You probably fall into one of three groups of people with regard to your estate plan. 1) You don’t think you need an estate plan so you have nothing, 2) You have one (great job!) and you’re assuming it’s fine, or 3) You know you need some planning or to update your old plan but you haven’t gotten to it, yet (it’s on the to do list but keeps moving to the bottom).
Group 1 – You don’t think you need one.
So, if you’re under 18 years old and you’re reading this (amazing), you’re right, you don’t need an estate plan. But if you’re over 18, you definitely, at minimum, need a “baby” estate plan. Did you know, if you are over 18 and become incapacitated without legal documents, your parents can’t make legal, financial, or health decisions for you without going to court? Scary! Doctors aren’t even allowed to tell your parents how you are doing without a HIPAA Waiver, let alone allow them to make decisions on your behalf. Everyone over 18 needs an Advance Health Care Directive, HIPAA Waiver and Durable Power of Attorney for Finance. If you have assets or kids, a Trust or Will is also important to avoid court.
Group 2 – You have an estate plan and think it’s fine.
This is a tough one. In our experience, about 95% of the estate plans we review have a fatal flaw our clients don’t usually know about. By fatal flaw, we mean that it 1) May not honor your wishes, 2) May involve court in order to use the documents and/or 3) May disrupt family harmony. This is very frustrating for clients who have spent thousands of dollars already.
If you are single or married and have one kid (or no kids) with very simple assets and your kid is independent and you have an estate plan, you’re probably okay. This is assuming you have the “baby” estate plan above, a Trust and Pour Over Will (if you have some assets) and your trust is fully funded (assets have been retitled into the name of the trust). Of course, we can’t give legal advice in an article.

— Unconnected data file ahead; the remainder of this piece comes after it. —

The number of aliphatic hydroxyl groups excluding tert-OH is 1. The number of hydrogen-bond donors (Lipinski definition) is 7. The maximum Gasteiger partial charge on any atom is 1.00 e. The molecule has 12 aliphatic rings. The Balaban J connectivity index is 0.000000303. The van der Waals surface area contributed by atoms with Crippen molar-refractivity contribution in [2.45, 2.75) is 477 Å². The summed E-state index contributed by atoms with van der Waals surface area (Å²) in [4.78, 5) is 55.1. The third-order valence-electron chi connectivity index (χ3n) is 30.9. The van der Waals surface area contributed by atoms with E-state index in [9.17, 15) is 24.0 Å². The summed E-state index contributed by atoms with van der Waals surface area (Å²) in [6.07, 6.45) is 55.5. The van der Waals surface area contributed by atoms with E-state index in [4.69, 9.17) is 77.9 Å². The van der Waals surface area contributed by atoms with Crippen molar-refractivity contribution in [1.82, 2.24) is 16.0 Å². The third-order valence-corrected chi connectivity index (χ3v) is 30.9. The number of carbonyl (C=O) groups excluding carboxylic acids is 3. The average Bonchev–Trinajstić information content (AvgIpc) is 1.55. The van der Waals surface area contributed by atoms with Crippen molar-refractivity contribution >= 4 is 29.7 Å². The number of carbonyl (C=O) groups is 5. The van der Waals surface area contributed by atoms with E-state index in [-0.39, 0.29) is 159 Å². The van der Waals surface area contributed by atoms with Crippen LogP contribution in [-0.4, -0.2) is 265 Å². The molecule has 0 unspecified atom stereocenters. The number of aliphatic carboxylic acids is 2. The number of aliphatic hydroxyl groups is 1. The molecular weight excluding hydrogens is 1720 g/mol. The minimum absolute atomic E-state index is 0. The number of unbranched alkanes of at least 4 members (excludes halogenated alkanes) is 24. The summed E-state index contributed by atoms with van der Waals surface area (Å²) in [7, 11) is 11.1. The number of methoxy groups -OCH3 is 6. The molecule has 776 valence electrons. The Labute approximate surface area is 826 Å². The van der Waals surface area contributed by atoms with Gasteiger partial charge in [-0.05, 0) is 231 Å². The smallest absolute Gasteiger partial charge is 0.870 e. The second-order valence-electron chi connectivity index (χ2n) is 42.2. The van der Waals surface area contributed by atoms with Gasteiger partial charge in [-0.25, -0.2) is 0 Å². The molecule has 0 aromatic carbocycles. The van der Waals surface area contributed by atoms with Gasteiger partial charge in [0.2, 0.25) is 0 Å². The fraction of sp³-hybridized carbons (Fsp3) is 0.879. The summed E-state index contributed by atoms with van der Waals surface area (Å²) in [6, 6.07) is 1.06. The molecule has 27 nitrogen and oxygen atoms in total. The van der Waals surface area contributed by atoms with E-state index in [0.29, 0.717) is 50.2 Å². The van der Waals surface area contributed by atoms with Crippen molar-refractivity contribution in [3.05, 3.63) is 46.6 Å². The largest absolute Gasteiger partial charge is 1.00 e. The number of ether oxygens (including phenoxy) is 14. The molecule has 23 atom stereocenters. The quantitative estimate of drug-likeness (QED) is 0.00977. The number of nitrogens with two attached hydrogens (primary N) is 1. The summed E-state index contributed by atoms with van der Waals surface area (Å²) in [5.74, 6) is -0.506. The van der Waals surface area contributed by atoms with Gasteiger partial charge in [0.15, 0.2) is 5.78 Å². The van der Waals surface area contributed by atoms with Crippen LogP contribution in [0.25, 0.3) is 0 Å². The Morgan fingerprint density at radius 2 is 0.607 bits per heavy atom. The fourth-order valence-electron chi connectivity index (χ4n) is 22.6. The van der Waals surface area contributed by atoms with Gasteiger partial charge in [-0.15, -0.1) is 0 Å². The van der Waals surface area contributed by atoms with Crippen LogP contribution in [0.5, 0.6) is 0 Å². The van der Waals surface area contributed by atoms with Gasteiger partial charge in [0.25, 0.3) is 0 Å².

However, if you have multiple kids, a blended family, a special needs kid or grandkid or your trust hasn’t been fully funded, then take time to consider what will happen if your estate plan has a fatal flaw from the list above. This flawed plan may cause considerable emotional turmoil, wasted money on lawyers and may rip your family apart.
Group 3 – Creating or updating your estate plan is on your to do list.
Covid-19 aside, it’s time to create or update your estate plan. As we all know, shit happens and it’s devastating to us when we get calls from people whose family member or dear friend has lost capacity or passed away and there’s nothing we can do but go to court. Remember, you can’t create these documents when you need them, they must be created in advance! Did you know, you cannot legally make decisions for another adult, even your spouse, without these documents in place? We’re here to help.
We pride ourselves on creating reality-based, detailed, holistic and comprehensive estate plans. Our firm philosophy is to take care of clients like family. We want to provide you with peace of mind knowing that you have done everything you can to make sure your wishes get honored, reduce the burden on your loved ones and to take care of them.
We love helping people, which is probably why estate planning and elder law come naturally to us. However, most people think of estate planning as a scary, if not morbid topic, or something that only the rich need. The reality is that everybody, regardless of your financial situation will need one (or wish they had one) at some point in their life!
This article is too short to provide a lot of education, but we are happy to send you a short checklist of topics to think about if you have an estate plan or to schedule a time to speak to you about your specific situation. Please email us at firstname.lastname@example.org at or call us at 800.489.1984.